Liz Reyer: Your new manager has no idea who you are. Here's how to fix that

Liz Reyer, Star Tribune (Minneapolis) on

Published in Business News

Q: I love my job, but a big reorganization in my department has put me under a new manager who has no idea what I do or how to help me. It's a discouraging situation. What should I do?

Tabitha, 38, manager, customer experience

A: Choose not to give up.

Change can be hard, and it can feel especially challenging when you are not in the driver's seat. However, trite though it may sound, you do choose your reactions. Let this be your source of empowerment.

Think about how you cope with change in general. You may be in the habit of being somewhat defeatist about it, expecting the worst. Not only will this limit your adaptability, you will have way less fun in your life. Or, if you are generally excited about change, consider why this one may be hitting you more negatively.

How much do you know about your new manager? If they are new to the company with this reorganization, they are probably a blank slate. If they have been with the company a while, you might have some direct experience or have heard things, positive and negative.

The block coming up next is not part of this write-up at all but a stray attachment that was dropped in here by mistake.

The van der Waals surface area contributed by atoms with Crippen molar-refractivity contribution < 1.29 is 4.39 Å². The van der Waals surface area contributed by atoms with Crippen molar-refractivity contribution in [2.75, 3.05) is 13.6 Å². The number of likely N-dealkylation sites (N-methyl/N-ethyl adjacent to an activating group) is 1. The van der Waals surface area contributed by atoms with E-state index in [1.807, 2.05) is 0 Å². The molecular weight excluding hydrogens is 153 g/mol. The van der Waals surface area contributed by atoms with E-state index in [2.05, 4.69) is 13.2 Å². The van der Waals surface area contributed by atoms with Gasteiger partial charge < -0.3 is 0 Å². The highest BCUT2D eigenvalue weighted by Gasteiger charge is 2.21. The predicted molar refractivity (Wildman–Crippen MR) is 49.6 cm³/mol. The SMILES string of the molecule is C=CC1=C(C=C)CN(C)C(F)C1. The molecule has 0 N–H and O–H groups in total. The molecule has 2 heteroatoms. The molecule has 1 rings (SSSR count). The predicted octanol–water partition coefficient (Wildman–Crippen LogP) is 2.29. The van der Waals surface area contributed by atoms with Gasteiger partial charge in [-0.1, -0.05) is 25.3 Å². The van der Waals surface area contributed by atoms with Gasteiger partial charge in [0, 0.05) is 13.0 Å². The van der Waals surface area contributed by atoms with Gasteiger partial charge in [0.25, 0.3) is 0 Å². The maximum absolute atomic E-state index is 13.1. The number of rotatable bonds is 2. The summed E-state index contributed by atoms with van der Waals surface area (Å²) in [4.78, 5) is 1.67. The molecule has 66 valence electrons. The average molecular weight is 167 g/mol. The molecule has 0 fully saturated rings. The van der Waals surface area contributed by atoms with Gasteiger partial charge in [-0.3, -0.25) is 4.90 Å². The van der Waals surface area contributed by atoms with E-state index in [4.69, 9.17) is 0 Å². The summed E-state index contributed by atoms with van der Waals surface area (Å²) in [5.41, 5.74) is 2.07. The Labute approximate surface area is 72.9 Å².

One way or another, you've drawn conclusions that they won't be a good manager for you. To turn this around, look for ways this situation can work for you.

Consider what you expect from your manager. Their job encompasses both management and leadership tasks, ranging from assigning tasks, training, maintaining quality, mentoring, removing barriers, and ensuring a good quality of work life for their team.

Among these roles, are you expecting your manager to know exactly how to do your job so that they can explain all the details? If so, keep in mind that as you move up in an organization, this is less likely to be the case.

Moreover, the challenges you face will become more about leading and managing, so having matching technical knowledge should not be as important. Their ability to help you learn to navigate, organize, and inspire is far more valuable.


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